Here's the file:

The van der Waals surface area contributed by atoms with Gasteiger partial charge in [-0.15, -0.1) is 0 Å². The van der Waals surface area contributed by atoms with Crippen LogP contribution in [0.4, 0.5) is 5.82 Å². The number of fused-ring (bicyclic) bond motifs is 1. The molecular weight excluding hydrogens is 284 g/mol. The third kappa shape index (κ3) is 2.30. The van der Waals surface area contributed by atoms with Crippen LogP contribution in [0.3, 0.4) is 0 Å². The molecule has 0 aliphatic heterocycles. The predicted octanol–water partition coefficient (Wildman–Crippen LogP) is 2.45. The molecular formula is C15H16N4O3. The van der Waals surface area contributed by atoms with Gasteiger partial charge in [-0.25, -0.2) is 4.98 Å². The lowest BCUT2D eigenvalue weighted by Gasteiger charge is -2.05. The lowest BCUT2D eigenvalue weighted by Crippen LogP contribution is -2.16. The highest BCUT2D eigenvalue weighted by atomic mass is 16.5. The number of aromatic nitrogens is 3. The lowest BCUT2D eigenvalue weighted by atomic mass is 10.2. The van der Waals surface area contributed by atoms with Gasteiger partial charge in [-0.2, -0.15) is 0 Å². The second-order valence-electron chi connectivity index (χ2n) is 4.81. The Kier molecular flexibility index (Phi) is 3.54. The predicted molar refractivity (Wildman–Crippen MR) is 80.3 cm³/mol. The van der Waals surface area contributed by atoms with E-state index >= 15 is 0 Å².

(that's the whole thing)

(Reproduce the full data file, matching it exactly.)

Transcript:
The van der Waals surface area contributed by atoms with Gasteiger partial charge in [-0.15, -0.1) is 0 Å². The van der Waals surface area contributed by atoms with Crippen LogP contribution in [0.4, 0.5) is 5.82 Å². The number of fused-ring (bicyclic) bond motifs is 1. The molecular weight excluding hydrogens is 284 g/mol. The third kappa shape index (κ3) is 2.30. The van der Waals surface area contributed by atoms with Crippen LogP contribution in [0.3, 0.4) is 0 Å². The molecule has 0 aliphatic heterocycles. The predicted octanol–water partition coefficient (Wildman–Crippen LogP) is 2.45. The molecular formula is C15H16N4O3. The van der Waals surface area contributed by atoms with Gasteiger partial charge in [-0.25, -0.2) is 4.98 Å². The lowest BCUT2D eigenvalue weighted by Gasteiger charge is -2.05. The lowest BCUT2D eigenvalue weighted by Crippen LogP contribution is -2.16. The highest BCUT2D eigenvalue weighted by atomic mass is 16.5. The number of aromatic nitrogens is 3. The lowest BCUT2D eigenvalue weighted by atomic mass is 10.2. The van der Waals surface area contributed by atoms with Gasteiger partial charge in [-0.2, -0.15) is 0 Å². The second-order valence-electron chi connectivity index (χ2n) is 4.81. The Kier molecular flexibility index (Phi) is 3.54. The predicted molar refractivity (Wildman–Crippen MR) is 80.3 cm³/mol. The van der Waals surface area contributed by atoms with E-state index >= 15 is 0 Å².